When everybody's an extremist, then you can start really fighting.

The right answer is to handle this as a police matter. The wrong answer is to handle it as a military matter and create ISIS mark II."


Via Mefi's own: eriko

https://www.metafilter.com/145914/French-left-wing-satirical-magazine-Charlie-Hebdo-attacked-by-extremists#5882702
posted by Freen at 8:13 AM on March 22, 2016 [18 favorites]


Chatter! What color was the threat level?
I know, but it's been there since 2014, and the armed police presence last night was so suddenly overt that I can't help but draw a connection. You're right, though, that that might just be confirmation bias.
posted by Sonny Jim at 8:16 AM on March 22, 2016


.
posted by Annabelle74 at 8:22 AM on March 22, 2016


.
posted by Ms. Moonlight at 8:26 AM on March 22, 2016


As for Brussels - Belgium has also cast a long colonial shadow on the history of the African Continent as well.

True. But, and I might be going out on a limb here, I have an inkling that the perpetrators of the current attacks are not from the Congo. Or care at all about the Congo. Or Belgian colonial history.
posted by sour cream at 8:27 AM on March 22, 2016 [35 favorites]


Yes, they most likely live in Brussels.
posted by zutalors! at 8:30 AM on March 22, 2016


..................................

I hope that I don't have to comment later with more. Craziest part is that I was planning a solo overnight trip to Brussels tomorrow for a concert. I am so grateful to be a train ride away and my heart goes out to everyone there now.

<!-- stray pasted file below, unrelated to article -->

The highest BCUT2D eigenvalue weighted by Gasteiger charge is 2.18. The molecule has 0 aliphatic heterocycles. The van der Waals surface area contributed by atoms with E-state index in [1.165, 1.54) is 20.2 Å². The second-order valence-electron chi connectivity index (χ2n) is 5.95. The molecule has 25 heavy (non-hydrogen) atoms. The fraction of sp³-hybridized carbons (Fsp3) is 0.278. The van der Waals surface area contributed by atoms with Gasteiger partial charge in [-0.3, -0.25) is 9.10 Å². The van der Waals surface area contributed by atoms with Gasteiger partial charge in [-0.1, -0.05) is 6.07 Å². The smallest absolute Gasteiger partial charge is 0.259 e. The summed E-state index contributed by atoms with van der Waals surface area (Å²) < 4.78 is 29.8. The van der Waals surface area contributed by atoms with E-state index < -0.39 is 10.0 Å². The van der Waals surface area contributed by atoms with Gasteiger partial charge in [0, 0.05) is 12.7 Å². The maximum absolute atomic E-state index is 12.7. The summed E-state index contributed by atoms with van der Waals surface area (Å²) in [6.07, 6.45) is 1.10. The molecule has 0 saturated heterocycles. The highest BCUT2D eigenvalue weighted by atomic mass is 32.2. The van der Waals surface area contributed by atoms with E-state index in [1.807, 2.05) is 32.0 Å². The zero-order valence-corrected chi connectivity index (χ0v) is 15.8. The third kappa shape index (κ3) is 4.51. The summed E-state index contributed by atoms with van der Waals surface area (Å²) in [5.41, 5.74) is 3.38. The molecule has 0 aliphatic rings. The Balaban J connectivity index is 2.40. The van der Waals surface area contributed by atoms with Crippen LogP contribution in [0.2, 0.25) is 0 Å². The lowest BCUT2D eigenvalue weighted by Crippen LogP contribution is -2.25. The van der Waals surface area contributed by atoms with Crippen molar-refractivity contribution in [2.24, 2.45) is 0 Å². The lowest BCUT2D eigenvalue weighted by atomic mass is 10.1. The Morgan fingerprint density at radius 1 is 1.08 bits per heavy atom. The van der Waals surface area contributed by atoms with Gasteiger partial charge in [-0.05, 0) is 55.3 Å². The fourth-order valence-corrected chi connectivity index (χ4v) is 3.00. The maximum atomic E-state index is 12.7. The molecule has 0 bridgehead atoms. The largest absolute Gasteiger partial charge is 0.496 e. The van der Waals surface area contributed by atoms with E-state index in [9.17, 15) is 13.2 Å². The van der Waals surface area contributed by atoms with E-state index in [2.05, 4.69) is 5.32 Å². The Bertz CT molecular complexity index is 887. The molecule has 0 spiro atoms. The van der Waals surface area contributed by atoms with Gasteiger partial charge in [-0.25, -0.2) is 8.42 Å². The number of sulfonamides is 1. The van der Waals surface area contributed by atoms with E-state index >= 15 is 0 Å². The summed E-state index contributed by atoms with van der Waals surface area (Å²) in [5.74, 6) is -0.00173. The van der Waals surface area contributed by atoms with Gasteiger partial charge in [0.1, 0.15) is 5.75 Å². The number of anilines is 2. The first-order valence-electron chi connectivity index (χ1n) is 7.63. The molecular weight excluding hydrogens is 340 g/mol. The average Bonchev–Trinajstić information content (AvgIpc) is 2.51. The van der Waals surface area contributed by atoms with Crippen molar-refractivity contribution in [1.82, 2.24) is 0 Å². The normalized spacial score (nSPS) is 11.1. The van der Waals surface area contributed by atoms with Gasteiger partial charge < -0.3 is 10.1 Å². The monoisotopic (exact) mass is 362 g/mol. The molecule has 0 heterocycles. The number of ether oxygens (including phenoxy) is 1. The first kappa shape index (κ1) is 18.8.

(((also as always but especially in threads like these, 3 cheers for the mods)))
posted by that silly white dress at 8:30 AM on March 22, 2016 [9 favorites]


Do people sincerely believe that stopping drone strikes and pulling out is actually going to fix things over a long enough time? Sure, drone strikes aren't going to fix the problem, but if someone is severely sick you give them something to combat the fever while trying to fix the underlying issue. I don't even want to imagine what ISIS could accomplish if they were significantly left more unchecked than they are now.
posted by Dalby at 8:36 AM on March 22, 2016 [4 favorites]


Islamic State formally claim responsibility. As they would.
posted by Sonny Jim at 8:37 AM on March 22, 2016 [1 favorite]


A couple of things:

1. To the people asking "why Brussels?": Abdeslam, the surviving Paris attacker, was from Brussels, where he was arrested in a raid on Friday
2. Brussels is home to the European Parliament and NATO headquarters. As someone else said, it's more remarkable that Brussels hasn't been targeted before.
3. The Paris attacks were planned in Brussels by Belgian nationals.

It seems to me that this was an act of desperation and/or retaliation after police closed in on the remaining network in Belgium. This is different to the longer term planning in France, and attacks on Western tourists and others in Africa, or Shia in the middle east.

Reminder: the overall goal is to turn Western populations against Muslims, thereby driving them into extremism and support for ISIS, etc. Therefore we should be mindful of this however we choose to respond.
posted by Acey at 8:38 AM on March 22, 2016 [10 favorites]


Sure, drone strikes aren't going to fix the problem, but if someone is severely sick you give them something to combat the fever while trying to fix the underlying issue.